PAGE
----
Another case: Lindsay Lohan. There was a time when I thought she was one of the prettiest people on the movie screen, but that ship has sailed. Drug and alcohol addiction - not the addiction itself but the refusal to actually go to and stick with rehab, bizarre behavior and an apparent inability to perceive the same world the rest of us do, have brought that infatuation to an end. Now I just wonder what the hell happened. She was a rapidly rising star, what went wrong?
It's pretty public knowledge that the relationship between Lohan's parents is less than stellar. Dina and Mike Lohan have been in the headlines for their own reasons, few of them good.
Another case: Each of the series regular kids on Diff'rent Strokes. Gary Coleman, Todd Bridges and Dana Plato each had their own highly public drug and behavioral problems.
It doesn't take very long to realize that there seems to be a statistically significant proportion of child actors who grow up to become trouble adults. Being a child actor doesn't mean you're doomed to a future where your formerly famous face is best known for how different it looks in a mug shot, but it would appear to me that the chips more often fall that way than they do for the rest of us. I think the problem is the parents.
Let me be clear: the problem isn't the parents themselves. They might be doing the best they can, but in a situation like this it's important to realize that a portion of the parents' power is gone. When we're kids in a normal household, the parents provide everything because they provide the paycheck. Everything flows from whoever is paying the bills, and even if no one ever comes out and says it out loud, it's understood at some level that he who provides, rules. There are even entire governmental paradigms that flow from this premise, it's called the Big Man system. But when the kids are the biggest breadwinner in the family, a lot of the parents' authority just evaporates. Whether it is actually gone or not, the child's faith in that authority is displaced, which amounts to the same thing. And sometimes, it is the parents who lose faith in their own authority, especially if their faith was already shaky.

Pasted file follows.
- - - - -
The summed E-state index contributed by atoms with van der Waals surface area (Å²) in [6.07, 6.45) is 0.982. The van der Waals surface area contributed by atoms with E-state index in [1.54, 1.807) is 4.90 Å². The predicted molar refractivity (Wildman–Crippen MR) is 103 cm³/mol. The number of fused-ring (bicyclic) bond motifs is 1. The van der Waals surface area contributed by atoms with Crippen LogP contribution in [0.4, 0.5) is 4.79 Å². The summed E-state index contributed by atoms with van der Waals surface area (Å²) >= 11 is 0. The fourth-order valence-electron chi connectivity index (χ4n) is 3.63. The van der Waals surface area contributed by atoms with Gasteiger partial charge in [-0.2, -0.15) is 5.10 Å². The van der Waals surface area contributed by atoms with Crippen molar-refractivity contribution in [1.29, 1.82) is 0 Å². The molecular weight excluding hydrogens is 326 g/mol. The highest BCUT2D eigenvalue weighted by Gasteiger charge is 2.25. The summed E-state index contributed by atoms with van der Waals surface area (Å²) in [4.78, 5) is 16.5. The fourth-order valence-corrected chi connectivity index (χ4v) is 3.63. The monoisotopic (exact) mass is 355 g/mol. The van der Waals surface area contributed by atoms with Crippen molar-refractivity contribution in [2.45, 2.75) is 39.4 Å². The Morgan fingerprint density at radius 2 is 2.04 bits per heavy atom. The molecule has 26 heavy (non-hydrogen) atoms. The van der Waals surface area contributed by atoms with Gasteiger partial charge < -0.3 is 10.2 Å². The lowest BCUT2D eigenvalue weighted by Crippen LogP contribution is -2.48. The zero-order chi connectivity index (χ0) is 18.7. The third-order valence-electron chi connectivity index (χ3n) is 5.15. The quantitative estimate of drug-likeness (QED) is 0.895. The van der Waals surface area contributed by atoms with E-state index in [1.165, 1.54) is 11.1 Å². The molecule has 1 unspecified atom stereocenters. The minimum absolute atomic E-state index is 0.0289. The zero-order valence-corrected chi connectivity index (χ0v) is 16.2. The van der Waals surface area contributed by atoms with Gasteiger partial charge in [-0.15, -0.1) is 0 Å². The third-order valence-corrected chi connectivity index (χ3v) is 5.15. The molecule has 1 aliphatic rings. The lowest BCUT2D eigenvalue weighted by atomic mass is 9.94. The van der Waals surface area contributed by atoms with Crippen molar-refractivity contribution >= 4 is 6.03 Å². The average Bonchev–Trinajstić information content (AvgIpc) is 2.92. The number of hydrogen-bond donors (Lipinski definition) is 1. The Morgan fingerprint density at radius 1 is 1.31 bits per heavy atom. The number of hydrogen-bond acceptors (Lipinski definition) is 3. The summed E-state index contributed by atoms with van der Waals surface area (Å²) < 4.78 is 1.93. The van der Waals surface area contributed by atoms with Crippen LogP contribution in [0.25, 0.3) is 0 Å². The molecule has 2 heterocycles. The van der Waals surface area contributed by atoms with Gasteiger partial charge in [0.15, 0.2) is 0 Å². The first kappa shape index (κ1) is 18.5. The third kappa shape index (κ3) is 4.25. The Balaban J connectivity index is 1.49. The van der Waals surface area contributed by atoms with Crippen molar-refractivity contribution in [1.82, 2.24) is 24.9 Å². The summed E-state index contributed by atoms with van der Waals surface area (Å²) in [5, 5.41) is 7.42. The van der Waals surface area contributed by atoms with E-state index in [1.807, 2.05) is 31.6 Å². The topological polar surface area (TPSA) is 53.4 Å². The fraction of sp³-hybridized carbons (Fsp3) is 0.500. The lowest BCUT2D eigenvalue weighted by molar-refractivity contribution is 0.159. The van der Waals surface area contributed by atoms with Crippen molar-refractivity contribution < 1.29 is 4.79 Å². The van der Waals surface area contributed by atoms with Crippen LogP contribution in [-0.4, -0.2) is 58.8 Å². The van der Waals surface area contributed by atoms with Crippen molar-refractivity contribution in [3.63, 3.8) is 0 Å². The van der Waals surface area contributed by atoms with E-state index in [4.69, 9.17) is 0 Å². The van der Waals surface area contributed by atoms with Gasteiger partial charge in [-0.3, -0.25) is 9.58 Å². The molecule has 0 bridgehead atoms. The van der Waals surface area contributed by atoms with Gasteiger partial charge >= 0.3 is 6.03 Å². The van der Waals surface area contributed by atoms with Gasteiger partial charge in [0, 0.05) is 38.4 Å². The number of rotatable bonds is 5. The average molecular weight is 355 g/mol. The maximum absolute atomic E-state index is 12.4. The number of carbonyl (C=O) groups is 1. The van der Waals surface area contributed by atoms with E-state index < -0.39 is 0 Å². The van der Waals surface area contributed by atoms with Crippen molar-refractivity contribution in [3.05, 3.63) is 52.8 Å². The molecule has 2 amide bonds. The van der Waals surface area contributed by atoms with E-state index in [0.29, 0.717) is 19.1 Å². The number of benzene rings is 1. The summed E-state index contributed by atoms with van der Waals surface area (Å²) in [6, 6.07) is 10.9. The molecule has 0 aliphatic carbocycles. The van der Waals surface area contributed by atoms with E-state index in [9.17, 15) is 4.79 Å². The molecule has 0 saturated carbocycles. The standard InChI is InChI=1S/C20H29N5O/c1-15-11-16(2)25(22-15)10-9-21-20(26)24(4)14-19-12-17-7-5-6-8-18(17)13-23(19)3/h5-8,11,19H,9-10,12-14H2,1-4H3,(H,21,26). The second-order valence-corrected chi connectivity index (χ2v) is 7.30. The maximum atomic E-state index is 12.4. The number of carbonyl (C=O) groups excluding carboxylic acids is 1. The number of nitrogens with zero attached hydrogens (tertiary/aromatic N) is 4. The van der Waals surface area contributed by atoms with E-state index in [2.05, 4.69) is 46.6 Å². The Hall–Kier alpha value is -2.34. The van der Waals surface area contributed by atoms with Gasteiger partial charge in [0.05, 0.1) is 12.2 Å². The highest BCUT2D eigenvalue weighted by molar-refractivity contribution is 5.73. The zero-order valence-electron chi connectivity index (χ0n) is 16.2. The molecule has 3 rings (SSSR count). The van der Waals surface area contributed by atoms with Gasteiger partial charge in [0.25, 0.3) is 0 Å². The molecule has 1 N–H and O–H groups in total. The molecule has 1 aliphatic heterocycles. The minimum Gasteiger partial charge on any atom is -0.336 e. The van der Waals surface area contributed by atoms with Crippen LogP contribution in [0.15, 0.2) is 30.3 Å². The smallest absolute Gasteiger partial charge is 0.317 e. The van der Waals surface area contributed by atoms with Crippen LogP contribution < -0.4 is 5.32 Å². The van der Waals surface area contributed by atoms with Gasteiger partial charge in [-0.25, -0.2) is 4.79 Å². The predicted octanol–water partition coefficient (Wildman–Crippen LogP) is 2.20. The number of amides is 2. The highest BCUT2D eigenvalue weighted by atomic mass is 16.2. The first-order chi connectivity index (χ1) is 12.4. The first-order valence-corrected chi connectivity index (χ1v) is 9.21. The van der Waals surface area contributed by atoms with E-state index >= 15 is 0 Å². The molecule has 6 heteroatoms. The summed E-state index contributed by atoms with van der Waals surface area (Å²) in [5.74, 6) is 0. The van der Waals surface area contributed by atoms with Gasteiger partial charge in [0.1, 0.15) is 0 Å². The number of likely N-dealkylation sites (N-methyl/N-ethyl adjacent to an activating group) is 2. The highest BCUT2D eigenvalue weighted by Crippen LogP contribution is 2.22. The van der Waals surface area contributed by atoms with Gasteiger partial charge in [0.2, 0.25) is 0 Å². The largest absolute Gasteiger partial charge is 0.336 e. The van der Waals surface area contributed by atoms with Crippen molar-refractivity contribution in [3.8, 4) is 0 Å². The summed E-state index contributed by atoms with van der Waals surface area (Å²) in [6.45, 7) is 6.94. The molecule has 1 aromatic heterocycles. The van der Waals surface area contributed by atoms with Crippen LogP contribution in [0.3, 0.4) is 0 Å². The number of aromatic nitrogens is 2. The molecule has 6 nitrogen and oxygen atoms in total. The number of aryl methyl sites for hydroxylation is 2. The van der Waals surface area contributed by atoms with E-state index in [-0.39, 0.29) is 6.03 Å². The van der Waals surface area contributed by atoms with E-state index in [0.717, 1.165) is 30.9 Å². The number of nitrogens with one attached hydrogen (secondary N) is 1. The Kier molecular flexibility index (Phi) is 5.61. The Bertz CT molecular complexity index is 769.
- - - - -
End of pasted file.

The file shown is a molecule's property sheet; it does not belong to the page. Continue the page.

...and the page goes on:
My suggestion: counseling before becoming a child actor. As soon as a person under the age of 25 takes on an acting job, Both the actor and the family should be attached to a mentor, especially a mentor who's experienced his/her own difficulties and come out the other side okay - Drew Barrymore is a shining example of somebody who went pretty crazy, then got her head back on straight. It doesn't hurt that she's wicked smart.
Other examples of mentor candidates: Maureen "Jan Brady" McCormick, Johnny "Jody Davis" Whittaker (who is an actual drug counselor in real life), Robert "Tony Stark" Downey, Jr. and many many others.
It turns out that acting is pretty dangerous. You put a kid in front of the camera, tell him he's beautiful, important, valuable...until he isn't anymore. Turn the lights off, send the kid home. What's he going to do after that? Pretty much everything in the world is a letdown after that.
This sounds like a job for the Screen Actors Guild. What good is having a union if all you ever do is pay it dues? I think the SAG should provide more and better training for these people to pursue a life beyond the stage and set so they will be able to do something besides blow themselves up.